DETROIT, Feb. 9 (UPI) -- Detroit Mayor Dave Bing's refusal of a suggestion to erect a statue of RoboCop in the city set off a flurry of Twitter and Facebook support for the idea.
The controversy surrounding the cyborg protagonist of the "RoboCop" film franchise, which took place in a futuristic Detroit, began Monday with a statue suggestion directed to Bing's Twitter account, the Detroit Free Press reported Wednesday.
"There are not any plans to erect a statue of RoboCop," the response on Bing's Twitter account read. "Thank you for your suggestion."
The refusal set off a flood of Twitter posts supporting the idea of a RoboCop statue and sparked the creation of a Facebook group that has grown to more than 1,000 members, The Detroit News reported Wednesday.
The Free Press said an online poll of readers found 55 percent of 643 voters supported erecting a RoboCop statue in Detroit.
Baggage handler locked in cargo hold
WASHINGTON, Feb. 9 (UPI) -- Aviation authorities said passengers on a US Airways plane preparing to depart from Washington alerted the pilot to a baggage handler trapped in the cargo hold.
The Federal Aviation Administration said the handler, who was also assigned to operate the tug slated to push the plane away from the gate Monday at Reagan National Airport, became stuck in the forward cargo hold when another worker apparently shut the compartment door, The New York Times reported Wednesday.
Passengers alerted a flight attendant to sounds coming from beneath the floor and the co-pilot informed baggage handlers, who were searching for the missing tug driver, of the "yelling and pounding" coming from the cargo hold, the FAA said.
The worker was unharmed and was able to operate the tug, allowing the plane to leave a few minutes ahead of schedule for Hartford, Conn.
Jurors offer pay to acquitted defendant
CLEVELAND, Feb. 9 (UPI) -- Three jurors in the case of a Cleveland teenager acquitted of leading a gang in an assault on another teen have offered to give their jury pay to the defendant.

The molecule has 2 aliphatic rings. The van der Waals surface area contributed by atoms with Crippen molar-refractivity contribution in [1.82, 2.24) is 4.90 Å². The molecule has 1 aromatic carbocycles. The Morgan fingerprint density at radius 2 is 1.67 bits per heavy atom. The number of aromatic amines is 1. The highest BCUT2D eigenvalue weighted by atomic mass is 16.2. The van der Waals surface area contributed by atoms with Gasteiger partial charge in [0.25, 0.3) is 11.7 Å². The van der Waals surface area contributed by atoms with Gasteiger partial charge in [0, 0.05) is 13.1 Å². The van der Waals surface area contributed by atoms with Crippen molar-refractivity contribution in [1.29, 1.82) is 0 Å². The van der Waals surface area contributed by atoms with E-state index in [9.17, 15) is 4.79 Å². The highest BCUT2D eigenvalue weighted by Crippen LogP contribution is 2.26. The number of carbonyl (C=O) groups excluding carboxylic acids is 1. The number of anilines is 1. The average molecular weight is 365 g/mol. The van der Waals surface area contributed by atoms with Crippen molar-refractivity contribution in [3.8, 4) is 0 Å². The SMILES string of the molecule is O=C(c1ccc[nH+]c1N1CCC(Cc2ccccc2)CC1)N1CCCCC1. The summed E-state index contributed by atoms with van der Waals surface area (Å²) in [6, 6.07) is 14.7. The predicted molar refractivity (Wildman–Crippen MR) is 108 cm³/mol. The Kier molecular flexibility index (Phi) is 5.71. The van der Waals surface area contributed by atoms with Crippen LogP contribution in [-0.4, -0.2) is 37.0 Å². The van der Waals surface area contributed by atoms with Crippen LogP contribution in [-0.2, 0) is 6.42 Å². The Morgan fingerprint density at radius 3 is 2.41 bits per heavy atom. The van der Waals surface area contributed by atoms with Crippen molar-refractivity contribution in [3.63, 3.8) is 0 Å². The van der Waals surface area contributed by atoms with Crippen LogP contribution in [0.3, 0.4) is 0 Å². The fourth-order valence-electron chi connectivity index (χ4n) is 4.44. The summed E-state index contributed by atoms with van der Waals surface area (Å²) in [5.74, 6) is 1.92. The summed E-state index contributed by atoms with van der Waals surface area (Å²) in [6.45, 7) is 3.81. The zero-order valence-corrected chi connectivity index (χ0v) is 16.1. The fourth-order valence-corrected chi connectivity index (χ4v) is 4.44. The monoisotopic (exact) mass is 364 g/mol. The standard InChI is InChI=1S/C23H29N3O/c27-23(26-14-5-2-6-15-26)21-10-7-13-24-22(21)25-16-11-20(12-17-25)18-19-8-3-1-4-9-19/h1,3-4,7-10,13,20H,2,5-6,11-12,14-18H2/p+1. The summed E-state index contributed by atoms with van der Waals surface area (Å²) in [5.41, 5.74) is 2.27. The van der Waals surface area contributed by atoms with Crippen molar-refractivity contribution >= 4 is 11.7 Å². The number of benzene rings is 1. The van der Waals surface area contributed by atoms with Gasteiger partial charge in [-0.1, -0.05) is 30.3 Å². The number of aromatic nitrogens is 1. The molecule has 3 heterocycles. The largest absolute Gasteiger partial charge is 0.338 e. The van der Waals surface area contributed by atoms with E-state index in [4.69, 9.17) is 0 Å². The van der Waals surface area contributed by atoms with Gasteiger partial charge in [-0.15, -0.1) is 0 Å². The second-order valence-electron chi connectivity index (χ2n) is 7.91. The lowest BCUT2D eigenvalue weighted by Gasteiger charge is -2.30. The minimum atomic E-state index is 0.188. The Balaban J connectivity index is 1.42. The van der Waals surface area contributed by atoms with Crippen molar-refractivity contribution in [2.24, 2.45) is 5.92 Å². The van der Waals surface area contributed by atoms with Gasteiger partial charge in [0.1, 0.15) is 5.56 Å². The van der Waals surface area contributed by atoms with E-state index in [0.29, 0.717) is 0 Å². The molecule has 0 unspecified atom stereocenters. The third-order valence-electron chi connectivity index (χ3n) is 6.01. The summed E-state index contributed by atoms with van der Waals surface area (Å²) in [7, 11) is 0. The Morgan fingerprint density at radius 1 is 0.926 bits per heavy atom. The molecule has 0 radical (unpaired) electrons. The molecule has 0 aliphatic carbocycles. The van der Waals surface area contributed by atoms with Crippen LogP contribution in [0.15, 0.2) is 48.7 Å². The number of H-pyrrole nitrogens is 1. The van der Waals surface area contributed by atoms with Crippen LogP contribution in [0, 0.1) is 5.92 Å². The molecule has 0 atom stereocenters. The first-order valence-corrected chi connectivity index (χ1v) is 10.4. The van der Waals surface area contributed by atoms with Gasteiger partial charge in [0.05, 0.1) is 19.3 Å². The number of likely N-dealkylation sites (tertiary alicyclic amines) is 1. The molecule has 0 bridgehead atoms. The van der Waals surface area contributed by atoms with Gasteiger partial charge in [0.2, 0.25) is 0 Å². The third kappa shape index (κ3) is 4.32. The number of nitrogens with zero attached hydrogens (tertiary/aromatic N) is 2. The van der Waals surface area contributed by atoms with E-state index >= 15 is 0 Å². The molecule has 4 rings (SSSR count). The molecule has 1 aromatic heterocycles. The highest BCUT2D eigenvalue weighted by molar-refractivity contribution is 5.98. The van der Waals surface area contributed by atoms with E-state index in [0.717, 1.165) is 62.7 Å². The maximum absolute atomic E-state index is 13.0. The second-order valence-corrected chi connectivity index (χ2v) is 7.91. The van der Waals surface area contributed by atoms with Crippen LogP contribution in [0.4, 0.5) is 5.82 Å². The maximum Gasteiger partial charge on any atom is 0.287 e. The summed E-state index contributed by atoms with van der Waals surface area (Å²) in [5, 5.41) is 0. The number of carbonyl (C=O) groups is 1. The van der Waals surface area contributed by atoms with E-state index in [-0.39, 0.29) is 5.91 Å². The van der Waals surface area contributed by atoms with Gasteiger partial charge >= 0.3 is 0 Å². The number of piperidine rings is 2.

The jurors, Ana Boe, Jeanne Knotek and Richard Nagin, said they will each donate their $100 stipends to Demrick McCloud, 19, if he earns a high school equivalency degree, The (Cleveland) Plain Dealer reported Wednesday.
"He seemed like a decent kid who was falsely accused," Nagin said.
The jurors said the prosecution had a "sheer lack of evidence" in the Jan. 31 trial on charges of kidnapping and felonious assault.
Prosecutors accused McCloud of leading a group of teenagers in an attack on a Martin Luther King Jr. High School student shortly after 1 p.m. Oct. 31. The group was also accused of threatening the victim with a gun.
The jurors said the prosecution's case was largely based on the victim identifying McCloud as an attacker, but they said another boy fingered as a member of the gang was found to have been in school at the time of the attack.
McCloud was acquitted after less than 30 minutes of deliberations.
Live rocket found on Florida roadside
LAKE CITY, Fla., Feb. 9 (UPI) -- Police in Florida said a Navy team was called to dispose of a high-explosive rocket brought in by a man who found the object at the side of a road.
The Lake City Police Department said a man came into the police station just before noon Sunday and gave them the object, which he said he spotted in the grass while driving on Labonte Lane near Brady Circle, WTLV/WJXX-TV, Jacksonville, reported Wednesday.
An Alachua County team of explosive experts identified the object as a live M247 rocket containing 2.3 pounds of composition explosive. A Navy team called in from Mayport took the object to a nearby shooting range for disposal.
Investigators are working to determine how the rocket ended up at the side of the road.
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